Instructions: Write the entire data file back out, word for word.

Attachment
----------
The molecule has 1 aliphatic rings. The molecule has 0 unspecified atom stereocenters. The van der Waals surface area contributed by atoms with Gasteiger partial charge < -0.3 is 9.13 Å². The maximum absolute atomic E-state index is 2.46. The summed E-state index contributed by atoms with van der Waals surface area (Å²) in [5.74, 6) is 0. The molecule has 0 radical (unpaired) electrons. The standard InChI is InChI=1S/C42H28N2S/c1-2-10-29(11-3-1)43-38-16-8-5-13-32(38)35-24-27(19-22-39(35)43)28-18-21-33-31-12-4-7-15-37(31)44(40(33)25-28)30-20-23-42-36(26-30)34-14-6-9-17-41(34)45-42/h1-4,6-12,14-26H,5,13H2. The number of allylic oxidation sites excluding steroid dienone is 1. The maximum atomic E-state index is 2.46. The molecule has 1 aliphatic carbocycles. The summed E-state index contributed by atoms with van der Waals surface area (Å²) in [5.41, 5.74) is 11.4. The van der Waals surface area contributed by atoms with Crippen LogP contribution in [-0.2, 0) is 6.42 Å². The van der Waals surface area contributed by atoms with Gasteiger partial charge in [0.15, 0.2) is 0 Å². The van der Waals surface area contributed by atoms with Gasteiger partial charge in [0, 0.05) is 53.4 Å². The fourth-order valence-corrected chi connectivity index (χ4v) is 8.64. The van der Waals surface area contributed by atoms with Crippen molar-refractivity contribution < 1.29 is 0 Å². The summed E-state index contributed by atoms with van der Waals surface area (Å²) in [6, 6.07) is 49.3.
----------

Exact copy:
The molecule has 1 aliphatic rings. The molecule has 0 unspecified atom stereocenters. The van der Waals surface area contributed by atoms with Gasteiger partial charge < -0.3 is 9.13 Å². The maximum absolute atomic E-state index is 2.46. The summed E-state index contributed by atoms with van der Waals surface area (Å²) in [5.74, 6) is 0. The molecule has 0 radical (unpaired) electrons. The standard InChI is InChI=1S/C42H28N2S/c1-2-10-29(11-3-1)43-38-16-8-5-13-32(38)35-24-27(19-22-39(35)43)28-18-21-33-31-12-4-7-15-37(31)44(40(33)25-28)30-20-23-42-36(26-30)34-14-6-9-17-41(34)45-42/h1-4,6-12,14-26H,5,13H2. The number of allylic oxidation sites excluding steroid dienone is 1. The maximum atomic E-state index is 2.46. The molecule has 1 aliphatic carbocycles. The summed E-state index contributed by atoms with van der Waals surface area (Å²) in [5.41, 5.74) is 11.4. The van der Waals surface area contributed by atoms with Crippen LogP contribution in [-0.2, 0) is 6.42 Å². The van der Waals surface area contributed by atoms with Gasteiger partial charge in [0.15, 0.2) is 0 Å². The van der Waals surface area contributed by atoms with Gasteiger partial charge in [0, 0.05) is 53.4 Å². The fourth-order valence-corrected chi connectivity index (χ4v) is 8.64. The van der Waals surface area contributed by atoms with Crippen molar-refractivity contribution < 1.29 is 0 Å². The summed E-state index contributed by atoms with van der Waals surface area (Å²) in [6, 6.07) is 49.3.